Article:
Swirling wind currents can bust your big-game hunt, but you can use them to your advantage, too
Hunters who don’t pay attention to thermals likely won’t experience as much success, especially when bowhunting. Image by Bill Konway
After a tedious climb, I crested the ridgetop as a bugle rang out 250 yards below me. Carefully, I negotiated down the slope, scanning for a large tan shape amidst the dense timber as I descended. Eventually, I put my eyes on a cow elk. Glassing a little bit more, I soon turned up a second cow. Finally, the bull appeared in my binoculars. He was bedded down, bugling occasionally. At about 100 yards away, I didn’t dare take another step because one of the cows was facing me. I nocked an arrow and held tight, waiting for the elk to stand and hopefully wander closer.
But it wasn’t meant to be. Suddenly, I felt air pull downward, and a commotion ensued as the bull and his cows instantly rumbled downhill. I’d been busted. Although the wind had been steady higher up the ridge where I’d originally heard the first bugle, the morning shadows shifted, instigating a swirl that betrayed me, pulling my scent straight downhill to the bedded elk. Welcome to the world of thermals.
Elk live longer lives thanks to strong thermals. Image by John Hafner
WHAT ARE THERMALS?
From my point of view and experience with thermals while hunting, I describe them like this: Thermals are air currents that rise as the earth warms after sunrise and drop as it cools after sunset and through to the early morning hours. However, I was interested in a more scientific explanation, so I spoke with friend and meteorologist Mike Breunling of central Wisconsin.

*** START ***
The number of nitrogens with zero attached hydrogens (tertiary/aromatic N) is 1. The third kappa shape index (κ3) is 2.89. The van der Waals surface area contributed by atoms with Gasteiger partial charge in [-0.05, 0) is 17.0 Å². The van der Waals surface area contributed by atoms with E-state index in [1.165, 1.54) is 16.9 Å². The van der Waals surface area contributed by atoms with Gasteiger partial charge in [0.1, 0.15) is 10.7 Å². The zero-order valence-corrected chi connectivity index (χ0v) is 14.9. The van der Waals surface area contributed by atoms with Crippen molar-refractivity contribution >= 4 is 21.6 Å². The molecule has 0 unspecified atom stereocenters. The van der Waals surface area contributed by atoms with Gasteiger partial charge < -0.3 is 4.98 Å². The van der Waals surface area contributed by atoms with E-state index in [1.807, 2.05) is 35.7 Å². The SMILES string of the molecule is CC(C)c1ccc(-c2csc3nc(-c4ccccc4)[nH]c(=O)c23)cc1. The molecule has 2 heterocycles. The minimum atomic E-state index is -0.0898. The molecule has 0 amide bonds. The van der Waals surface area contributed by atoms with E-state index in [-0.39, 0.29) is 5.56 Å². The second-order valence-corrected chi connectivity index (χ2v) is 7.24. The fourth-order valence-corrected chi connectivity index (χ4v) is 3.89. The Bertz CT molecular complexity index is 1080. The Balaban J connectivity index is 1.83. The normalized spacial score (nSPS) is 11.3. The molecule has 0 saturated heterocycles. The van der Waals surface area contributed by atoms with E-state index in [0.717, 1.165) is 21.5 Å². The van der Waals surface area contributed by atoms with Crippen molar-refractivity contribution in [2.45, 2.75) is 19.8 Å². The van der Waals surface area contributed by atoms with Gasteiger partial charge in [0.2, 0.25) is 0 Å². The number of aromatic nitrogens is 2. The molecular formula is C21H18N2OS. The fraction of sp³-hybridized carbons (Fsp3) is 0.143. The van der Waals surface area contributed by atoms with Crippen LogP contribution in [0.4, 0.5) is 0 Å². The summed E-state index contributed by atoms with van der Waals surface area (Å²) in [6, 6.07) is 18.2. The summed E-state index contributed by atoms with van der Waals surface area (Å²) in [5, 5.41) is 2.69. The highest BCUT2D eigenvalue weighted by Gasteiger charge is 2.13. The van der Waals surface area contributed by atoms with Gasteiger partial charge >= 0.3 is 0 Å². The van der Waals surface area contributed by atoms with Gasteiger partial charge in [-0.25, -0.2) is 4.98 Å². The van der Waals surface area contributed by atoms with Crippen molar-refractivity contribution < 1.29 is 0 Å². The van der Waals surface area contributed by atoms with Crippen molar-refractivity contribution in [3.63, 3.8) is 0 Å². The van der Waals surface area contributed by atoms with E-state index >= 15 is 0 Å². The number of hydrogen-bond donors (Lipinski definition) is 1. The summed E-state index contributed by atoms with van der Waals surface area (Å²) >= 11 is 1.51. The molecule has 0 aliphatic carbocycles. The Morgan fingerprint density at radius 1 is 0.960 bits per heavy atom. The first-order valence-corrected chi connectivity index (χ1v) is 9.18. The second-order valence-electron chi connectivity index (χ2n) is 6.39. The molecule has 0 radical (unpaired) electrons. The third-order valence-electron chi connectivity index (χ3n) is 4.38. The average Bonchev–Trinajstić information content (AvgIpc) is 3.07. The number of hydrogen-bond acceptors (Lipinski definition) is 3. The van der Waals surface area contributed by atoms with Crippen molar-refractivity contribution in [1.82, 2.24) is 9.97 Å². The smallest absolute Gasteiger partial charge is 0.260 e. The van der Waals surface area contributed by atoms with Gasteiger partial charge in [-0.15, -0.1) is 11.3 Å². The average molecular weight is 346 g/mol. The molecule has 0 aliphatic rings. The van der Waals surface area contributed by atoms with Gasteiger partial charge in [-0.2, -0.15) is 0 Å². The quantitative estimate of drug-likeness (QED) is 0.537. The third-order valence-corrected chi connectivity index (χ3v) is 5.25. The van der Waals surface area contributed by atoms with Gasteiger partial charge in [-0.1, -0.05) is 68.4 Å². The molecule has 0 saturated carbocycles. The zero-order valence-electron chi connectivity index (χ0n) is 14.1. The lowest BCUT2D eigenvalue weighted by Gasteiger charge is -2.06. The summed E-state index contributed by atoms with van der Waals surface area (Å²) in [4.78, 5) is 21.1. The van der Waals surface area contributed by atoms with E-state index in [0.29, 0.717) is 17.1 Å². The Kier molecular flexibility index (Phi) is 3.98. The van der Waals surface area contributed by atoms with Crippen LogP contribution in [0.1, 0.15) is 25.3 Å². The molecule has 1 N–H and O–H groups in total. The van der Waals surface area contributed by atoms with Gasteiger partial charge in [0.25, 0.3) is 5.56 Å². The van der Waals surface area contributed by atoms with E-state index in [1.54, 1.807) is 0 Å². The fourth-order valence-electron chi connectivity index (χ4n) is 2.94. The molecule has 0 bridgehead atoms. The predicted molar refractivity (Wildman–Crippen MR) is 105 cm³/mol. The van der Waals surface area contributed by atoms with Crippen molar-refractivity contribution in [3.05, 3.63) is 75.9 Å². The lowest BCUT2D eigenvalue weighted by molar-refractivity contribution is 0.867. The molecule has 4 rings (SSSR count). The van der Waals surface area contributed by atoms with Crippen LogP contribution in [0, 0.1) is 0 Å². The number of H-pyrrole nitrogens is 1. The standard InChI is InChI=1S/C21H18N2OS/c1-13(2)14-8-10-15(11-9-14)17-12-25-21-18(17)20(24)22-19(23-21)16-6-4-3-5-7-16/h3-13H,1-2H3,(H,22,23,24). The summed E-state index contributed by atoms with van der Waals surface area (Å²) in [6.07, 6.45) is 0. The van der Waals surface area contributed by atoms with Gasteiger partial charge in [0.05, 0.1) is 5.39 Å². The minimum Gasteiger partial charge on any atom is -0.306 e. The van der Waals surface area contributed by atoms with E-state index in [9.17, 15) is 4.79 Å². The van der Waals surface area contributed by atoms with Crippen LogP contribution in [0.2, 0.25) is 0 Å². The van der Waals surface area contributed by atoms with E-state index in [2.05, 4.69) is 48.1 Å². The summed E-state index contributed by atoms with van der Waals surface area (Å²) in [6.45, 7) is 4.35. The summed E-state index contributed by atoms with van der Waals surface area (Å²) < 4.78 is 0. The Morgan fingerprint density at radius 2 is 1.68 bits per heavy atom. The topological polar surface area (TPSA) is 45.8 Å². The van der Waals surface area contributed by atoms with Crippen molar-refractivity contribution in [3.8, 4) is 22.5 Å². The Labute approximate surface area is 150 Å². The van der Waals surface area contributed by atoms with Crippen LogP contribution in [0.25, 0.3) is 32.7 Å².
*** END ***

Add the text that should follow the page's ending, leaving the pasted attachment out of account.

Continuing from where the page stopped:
“Thermals are small-scale phenomena that meteorologists classify as localized effects,” he said. “They’re small currents of heated air produced above a surface that is warmer and more buoyant than its immediate surroundings. There’s no magic to thermals. It’s just a situation in which a given locale is favorable for differential heating — one part of the earth’s surface is heated more than the immediate surrounding areas, which puts a circulation in motion.”
Thermals can happen anywhere and anytime where the earth’s surface is heated in a very small area more than surrounding areas.
“The surface in this context could be a forest or flat ground on the prairie,” Breunling said. “It could be rock outcroppings in a more topographically diverse region. The heat essentially sets the air into motion. When the air is heated, it tends to rise. As well, other atmospheric factors can determine to what extent the air will rise when it’s heated.
“Cold air will start to flow off from where the thermal originated and pool toward the low-lying areas as surfaces of the earth cool back down. The intensity and amount of cool air is based on how long the thermal was in existence in that given locale. Other atmospheric conditions also play a role in this. For example, if there isn’t much ambient wind, the thermal circulation is going to rule the day. But, if there is a greater prevailing wind, it can tend to mitigate the thermal’s intensity and thereby diminish some of the localized cooling effects that the thermal might produce.”
Knowing this, you can anticipate that elevations higher than the thermal will be warmer and elevations lower than the thermal will be cooler. This can help you make some educated hunting plans, which we’ll discuss next.
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When possible, whitetails almost always use thermals to their benefit. Image by Russell Graves
THERMALS AND HUNTING PLANS
Although Breunling isn’t a hunter, his long meteorology career positions him to talk about how hunters might become more effective in the presence of thermals.